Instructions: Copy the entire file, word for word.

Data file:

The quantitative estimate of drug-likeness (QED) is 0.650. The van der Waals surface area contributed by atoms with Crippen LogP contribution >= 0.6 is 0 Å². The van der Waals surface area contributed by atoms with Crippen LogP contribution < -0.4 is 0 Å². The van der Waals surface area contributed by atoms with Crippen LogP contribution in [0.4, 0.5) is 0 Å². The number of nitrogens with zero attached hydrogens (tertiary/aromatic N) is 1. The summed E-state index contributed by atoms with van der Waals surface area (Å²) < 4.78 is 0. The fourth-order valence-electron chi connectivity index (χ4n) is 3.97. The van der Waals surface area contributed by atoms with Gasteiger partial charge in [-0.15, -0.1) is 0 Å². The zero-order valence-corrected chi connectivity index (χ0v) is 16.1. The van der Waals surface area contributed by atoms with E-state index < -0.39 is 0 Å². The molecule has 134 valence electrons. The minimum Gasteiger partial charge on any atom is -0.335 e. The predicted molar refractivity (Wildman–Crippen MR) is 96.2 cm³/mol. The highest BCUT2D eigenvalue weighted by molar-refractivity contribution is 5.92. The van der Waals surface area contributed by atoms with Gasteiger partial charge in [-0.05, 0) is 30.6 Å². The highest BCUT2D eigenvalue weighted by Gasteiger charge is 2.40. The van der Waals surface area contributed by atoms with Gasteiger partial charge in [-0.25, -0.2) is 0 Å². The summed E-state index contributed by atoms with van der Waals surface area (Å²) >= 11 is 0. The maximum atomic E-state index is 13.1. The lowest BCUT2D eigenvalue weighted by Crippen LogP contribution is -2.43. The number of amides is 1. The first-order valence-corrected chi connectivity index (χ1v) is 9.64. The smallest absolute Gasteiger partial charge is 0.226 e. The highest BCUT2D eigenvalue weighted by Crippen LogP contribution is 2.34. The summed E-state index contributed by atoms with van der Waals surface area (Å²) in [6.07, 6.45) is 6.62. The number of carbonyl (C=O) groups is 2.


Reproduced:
The quantitative estimate of drug-likeness (QED) is 0.650. The van der Waals surface area contributed by atoms with Crippen LogP contribution >= 0.6 is 0 Å². The van der Waals surface area contributed by atoms with Crippen LogP contribution < -0.4 is 0 Å². The van der Waals surface area contributed by atoms with Crippen LogP contribution in [0.4, 0.5) is 0 Å². The number of nitrogens with zero attached hydrogens (tertiary/aromatic N) is 1. The summed E-state index contributed by atoms with van der Waals surface area (Å²) < 4.78 is 0. The fourth-order valence-electron chi connectivity index (χ4n) is 3.97. The van der Waals surface area contributed by atoms with Gasteiger partial charge in [-0.15, -0.1) is 0 Å². The zero-order valence-corrected chi connectivity index (χ0v) is 16.1. The van der Waals surface area contributed by atoms with E-state index < -0.39 is 0 Å². The molecule has 134 valence electrons. The minimum Gasteiger partial charge on any atom is -0.335 e. The predicted molar refractivity (Wildman–Crippen MR) is 96.2 cm³/mol. The highest BCUT2D eigenvalue weighted by molar-refractivity contribution is 5.92. The van der Waals surface area contributed by atoms with Gasteiger partial charge in [-0.05, 0) is 30.6 Å². The highest BCUT2D eigenvalue weighted by Gasteiger charge is 2.40. The van der Waals surface area contributed by atoms with Gasteiger partial charge in [-0.25, -0.2) is 0 Å². The summed E-state index contributed by atoms with van der Waals surface area (Å²) >= 11 is 0. The maximum atomic E-state index is 13.1. The lowest BCUT2D eigenvalue weighted by Crippen LogP contribution is -2.43. The number of amides is 1. The first-order valence-corrected chi connectivity index (χ1v) is 9.64. The smallest absolute Gasteiger partial charge is 0.226 e. The highest BCUT2D eigenvalue weighted by Crippen LogP contribution is 2.34. The summed E-state index contributed by atoms with van der Waals surface area (Å²) in [6.07, 6.45) is 6.62. The number of carbonyl (C=O) groups is 2.